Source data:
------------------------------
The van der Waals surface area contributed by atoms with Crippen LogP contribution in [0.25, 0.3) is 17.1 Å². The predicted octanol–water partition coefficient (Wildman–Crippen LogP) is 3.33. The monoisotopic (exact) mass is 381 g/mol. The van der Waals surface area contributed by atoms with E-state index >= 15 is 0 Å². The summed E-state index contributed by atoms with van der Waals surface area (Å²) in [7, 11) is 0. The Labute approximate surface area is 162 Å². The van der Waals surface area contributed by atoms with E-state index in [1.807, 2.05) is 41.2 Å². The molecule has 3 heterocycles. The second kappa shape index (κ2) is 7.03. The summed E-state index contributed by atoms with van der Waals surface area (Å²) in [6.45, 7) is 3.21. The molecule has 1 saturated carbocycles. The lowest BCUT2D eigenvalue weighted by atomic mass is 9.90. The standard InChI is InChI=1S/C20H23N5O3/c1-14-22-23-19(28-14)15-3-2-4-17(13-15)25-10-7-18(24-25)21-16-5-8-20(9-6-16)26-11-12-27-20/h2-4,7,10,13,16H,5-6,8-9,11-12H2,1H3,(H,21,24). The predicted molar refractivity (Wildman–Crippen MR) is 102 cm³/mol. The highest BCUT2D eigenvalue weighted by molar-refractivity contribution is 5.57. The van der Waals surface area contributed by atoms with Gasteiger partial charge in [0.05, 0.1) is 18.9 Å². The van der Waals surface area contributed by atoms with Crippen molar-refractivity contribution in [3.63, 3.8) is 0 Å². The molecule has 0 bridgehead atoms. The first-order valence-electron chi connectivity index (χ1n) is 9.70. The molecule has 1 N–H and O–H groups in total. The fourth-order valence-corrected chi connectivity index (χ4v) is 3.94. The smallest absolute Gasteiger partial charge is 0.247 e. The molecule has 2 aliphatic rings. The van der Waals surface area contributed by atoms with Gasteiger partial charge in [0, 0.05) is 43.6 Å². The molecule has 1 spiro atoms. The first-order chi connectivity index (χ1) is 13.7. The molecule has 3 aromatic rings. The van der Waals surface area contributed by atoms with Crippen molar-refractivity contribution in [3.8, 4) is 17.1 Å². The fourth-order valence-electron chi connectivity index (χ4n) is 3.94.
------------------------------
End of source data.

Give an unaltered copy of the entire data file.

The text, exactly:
The van der Waals surface area contributed by atoms with Crippen LogP contribution in [0.25, 0.3) is 17.1 Å². The predicted octanol–water partition coefficient (Wildman–Crippen LogP) is 3.33. The monoisotopic (exact) mass is 381 g/mol. The van der Waals surface area contributed by atoms with E-state index >= 15 is 0 Å². The summed E-state index contributed by atoms with van der Waals surface area (Å²) in [7, 11) is 0. The Labute approximate surface area is 162 Å². The van der Waals surface area contributed by atoms with E-state index in [1.807, 2.05) is 41.2 Å². The molecule has 3 heterocycles. The second kappa shape index (κ2) is 7.03. The summed E-state index contributed by atoms with van der Waals surface area (Å²) in [6.45, 7) is 3.21. The molecule has 1 saturated carbocycles. The lowest BCUT2D eigenvalue weighted by atomic mass is 9.90. The standard InChI is InChI=1S/C20H23N5O3/c1-14-22-23-19(28-14)15-3-2-4-17(13-15)25-10-7-18(24-25)21-16-5-8-20(9-6-16)26-11-12-27-20/h2-4,7,10,13,16H,5-6,8-9,11-12H2,1H3,(H,21,24). The predicted molar refractivity (Wildman–Crippen MR) is 102 cm³/mol. The highest BCUT2D eigenvalue weighted by molar-refractivity contribution is 5.57. The van der Waals surface area contributed by atoms with Gasteiger partial charge in [0.05, 0.1) is 18.9 Å². The van der Waals surface area contributed by atoms with Crippen molar-refractivity contribution in [3.63, 3.8) is 0 Å². The molecule has 0 bridgehead atoms. The first-order valence-electron chi connectivity index (χ1n) is 9.70. The molecule has 1 N–H and O–H groups in total. The fourth-order valence-corrected chi connectivity index (χ4v) is 3.94. The smallest absolute Gasteiger partial charge is 0.247 e. The molecule has 2 aliphatic rings. The van der Waals surface area contributed by atoms with Gasteiger partial charge in [0, 0.05) is 43.6 Å². The molecule has 1 spiro atoms. The first-order chi connectivity index (χ1) is 13.7. The molecule has 3 aromatic rings. The van der Waals surface area contributed by atoms with Crippen molar-refractivity contribution in [3.8, 4) is 17.1 Å². The fourth-order valence-electron chi connectivity index (χ4n) is 3.94.